Posted by: cochinblogger | April 21, 2011

The Rickshaw Run

The word rickshaw takes me back to Calcutta, where the staple means of transport was rickshaws pulled along by fellow humans. I wrote about a paragraph here, when I suddenly realized that I was reinventing the wheel. Sure enough, here it is: When a Rickshaw Driver Slapped a College Principal.

The auto drivers of Cochin are on the whole a civilized lot, polite, yet assertive and dignified. They are happy to drive vehicles that are usually plain vanilla in the looks department. So, it was a big surprise to see eye-catchingly painted autos on the Goshree bridges on a Sunday morning (April 17). I was traveling in a vehicle myself, but managed to shoot these photographs through the window. Later, at home, I Googled “rickshaw run” and unearthed the underlying story.

A British adventure company called The Adventurists organizes the Rickshaw Run for charity. Here are the details: The Rickshaw Run.

One suggestion to the organizers. I wish they would honor the auto drivers of Cochin in some way, because autos are the linchpin of the city’s transport system, and most auto drivers are gentlemen. They deserve all the recognition they can get.

Here are the pictures I took of the autos of the Rickshaw Run on the road. Here they are, folks, the rickshaws on the run!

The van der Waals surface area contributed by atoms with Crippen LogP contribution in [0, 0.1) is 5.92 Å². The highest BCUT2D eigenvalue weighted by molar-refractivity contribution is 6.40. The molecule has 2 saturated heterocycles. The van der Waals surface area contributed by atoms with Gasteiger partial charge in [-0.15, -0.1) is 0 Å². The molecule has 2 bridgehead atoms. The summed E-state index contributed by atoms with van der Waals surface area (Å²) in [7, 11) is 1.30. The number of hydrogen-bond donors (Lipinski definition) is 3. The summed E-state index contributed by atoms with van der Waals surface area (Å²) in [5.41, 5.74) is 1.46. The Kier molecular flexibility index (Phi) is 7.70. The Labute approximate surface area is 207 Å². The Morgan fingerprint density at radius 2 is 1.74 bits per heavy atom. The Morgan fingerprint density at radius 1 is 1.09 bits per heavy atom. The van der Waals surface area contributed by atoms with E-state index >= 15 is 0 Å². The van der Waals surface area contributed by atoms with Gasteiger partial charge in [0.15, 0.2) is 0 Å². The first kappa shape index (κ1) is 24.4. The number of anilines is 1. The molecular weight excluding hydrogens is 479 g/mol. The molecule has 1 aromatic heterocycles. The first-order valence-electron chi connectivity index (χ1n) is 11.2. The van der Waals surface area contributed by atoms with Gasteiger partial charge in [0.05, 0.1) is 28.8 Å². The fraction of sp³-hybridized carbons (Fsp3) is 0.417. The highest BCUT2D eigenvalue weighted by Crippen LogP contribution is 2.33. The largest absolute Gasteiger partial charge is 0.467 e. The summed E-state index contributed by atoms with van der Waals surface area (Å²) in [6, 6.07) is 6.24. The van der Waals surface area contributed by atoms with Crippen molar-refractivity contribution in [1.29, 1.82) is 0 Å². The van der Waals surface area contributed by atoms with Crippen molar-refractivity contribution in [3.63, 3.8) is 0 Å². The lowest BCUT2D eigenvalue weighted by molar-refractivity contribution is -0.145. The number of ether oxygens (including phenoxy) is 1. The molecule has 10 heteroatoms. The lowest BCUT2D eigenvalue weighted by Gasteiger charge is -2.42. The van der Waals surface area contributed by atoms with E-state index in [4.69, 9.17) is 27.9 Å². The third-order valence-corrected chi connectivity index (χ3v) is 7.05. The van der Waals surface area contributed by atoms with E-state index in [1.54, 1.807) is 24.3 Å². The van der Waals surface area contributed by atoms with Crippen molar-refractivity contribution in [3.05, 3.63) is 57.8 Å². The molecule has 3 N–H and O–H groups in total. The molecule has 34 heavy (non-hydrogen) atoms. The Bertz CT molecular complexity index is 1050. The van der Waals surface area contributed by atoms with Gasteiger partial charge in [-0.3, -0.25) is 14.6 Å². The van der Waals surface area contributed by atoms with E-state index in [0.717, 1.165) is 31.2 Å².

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Responses

  1. cool pictures in motion!

  2. having read the above and checked the event website I’d like to say a hearty congratulations to the organisers, and more importantly to the participants – what an acheivement! Although, having been to Cochin a few times, and having experienced the terrible over-charging, pestering and hassle that most rickshaw drivers indulge in there I think the money raised is far better going to the charities where it’s already going than to funding these ‘gentlemen’.

    • Well, I’ve been using auto rickshaws in Cochin on a daily basis for the past ten years and more, and with a few exceptions, I’ve found them to be honorable gentlemen eking out a precarious living with dignity.

      I’ve seen the behavior you describe in Chennai.


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